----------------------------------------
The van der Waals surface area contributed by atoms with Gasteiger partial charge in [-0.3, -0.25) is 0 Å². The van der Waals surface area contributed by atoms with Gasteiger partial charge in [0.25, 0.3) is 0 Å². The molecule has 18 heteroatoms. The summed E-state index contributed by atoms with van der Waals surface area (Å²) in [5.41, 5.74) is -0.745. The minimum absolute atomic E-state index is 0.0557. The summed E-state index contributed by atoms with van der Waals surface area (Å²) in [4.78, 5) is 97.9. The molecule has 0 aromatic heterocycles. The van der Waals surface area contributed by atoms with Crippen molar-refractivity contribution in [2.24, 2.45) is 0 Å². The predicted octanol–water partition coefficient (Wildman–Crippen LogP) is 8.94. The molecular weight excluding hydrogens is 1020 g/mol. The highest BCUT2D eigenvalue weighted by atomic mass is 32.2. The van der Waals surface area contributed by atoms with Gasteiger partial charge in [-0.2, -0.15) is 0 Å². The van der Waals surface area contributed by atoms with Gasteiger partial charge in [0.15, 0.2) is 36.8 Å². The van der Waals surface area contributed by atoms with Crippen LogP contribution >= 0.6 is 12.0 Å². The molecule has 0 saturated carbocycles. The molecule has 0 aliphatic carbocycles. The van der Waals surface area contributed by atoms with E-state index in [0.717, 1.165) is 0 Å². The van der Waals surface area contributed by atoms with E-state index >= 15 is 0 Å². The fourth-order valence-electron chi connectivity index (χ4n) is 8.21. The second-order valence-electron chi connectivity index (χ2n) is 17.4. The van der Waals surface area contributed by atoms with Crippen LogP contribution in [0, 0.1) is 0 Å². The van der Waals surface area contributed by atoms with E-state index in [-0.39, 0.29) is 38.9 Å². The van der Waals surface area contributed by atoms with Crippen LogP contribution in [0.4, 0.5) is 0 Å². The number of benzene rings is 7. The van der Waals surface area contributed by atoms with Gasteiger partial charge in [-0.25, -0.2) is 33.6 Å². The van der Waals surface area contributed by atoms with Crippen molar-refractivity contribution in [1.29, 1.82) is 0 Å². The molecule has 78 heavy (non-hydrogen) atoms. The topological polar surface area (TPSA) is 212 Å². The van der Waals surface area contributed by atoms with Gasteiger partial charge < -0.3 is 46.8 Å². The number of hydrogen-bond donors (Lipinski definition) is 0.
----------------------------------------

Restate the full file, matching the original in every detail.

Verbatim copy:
The van der Waals surface area contributed by atoms with Gasteiger partial charge in [-0.3, -0.25) is 0 Å². The van der Waals surface area contributed by atoms with Gasteiger partial charge in [0.25, 0.3) is 0 Å². The molecule has 18 heteroatoms. The summed E-state index contributed by atoms with van der Waals surface area (Å²) in [5.41, 5.74) is -0.745. The minimum absolute atomic E-state index is 0.0557. The summed E-state index contributed by atoms with van der Waals surface area (Å²) in [4.78, 5) is 97.9. The molecule has 0 aromatic heterocycles. The van der Waals surface area contributed by atoms with Crippen molar-refractivity contribution in [2.24, 2.45) is 0 Å². The predicted octanol–water partition coefficient (Wildman–Crippen LogP) is 8.94. The molecular weight excluding hydrogens is 1020 g/mol. The highest BCUT2D eigenvalue weighted by atomic mass is 32.2. The van der Waals surface area contributed by atoms with Gasteiger partial charge in [-0.2, -0.15) is 0 Å². The van der Waals surface area contributed by atoms with Gasteiger partial charge in [0.15, 0.2) is 36.8 Å². The van der Waals surface area contributed by atoms with Crippen LogP contribution >= 0.6 is 12.0 Å². The molecule has 0 saturated carbocycles. The molecule has 0 aliphatic carbocycles. The van der Waals surface area contributed by atoms with E-state index in [0.717, 1.165) is 0 Å². The van der Waals surface area contributed by atoms with E-state index >= 15 is 0 Å². The fourth-order valence-electron chi connectivity index (χ4n) is 8.21. The second-order valence-electron chi connectivity index (χ2n) is 17.4. The van der Waals surface area contributed by atoms with Crippen LogP contribution in [0, 0.1) is 0 Å². The van der Waals surface area contributed by atoms with E-state index in [-0.39, 0.29) is 38.9 Å². The van der Waals surface area contributed by atoms with Crippen LogP contribution in [0.4, 0.5) is 0 Å². The number of benzene rings is 7. The van der Waals surface area contributed by atoms with Gasteiger partial charge in [-0.25, -0.2) is 33.6 Å². The van der Waals surface area contributed by atoms with Crippen molar-refractivity contribution in [1.29, 1.82) is 0 Å². The molecule has 78 heavy (non-hydrogen) atoms. The topological polar surface area (TPSA) is 212 Å². The van der Waals surface area contributed by atoms with Gasteiger partial charge < -0.3 is 46.8 Å². The number of hydrogen-bond donors (Lipinski definition) is 0.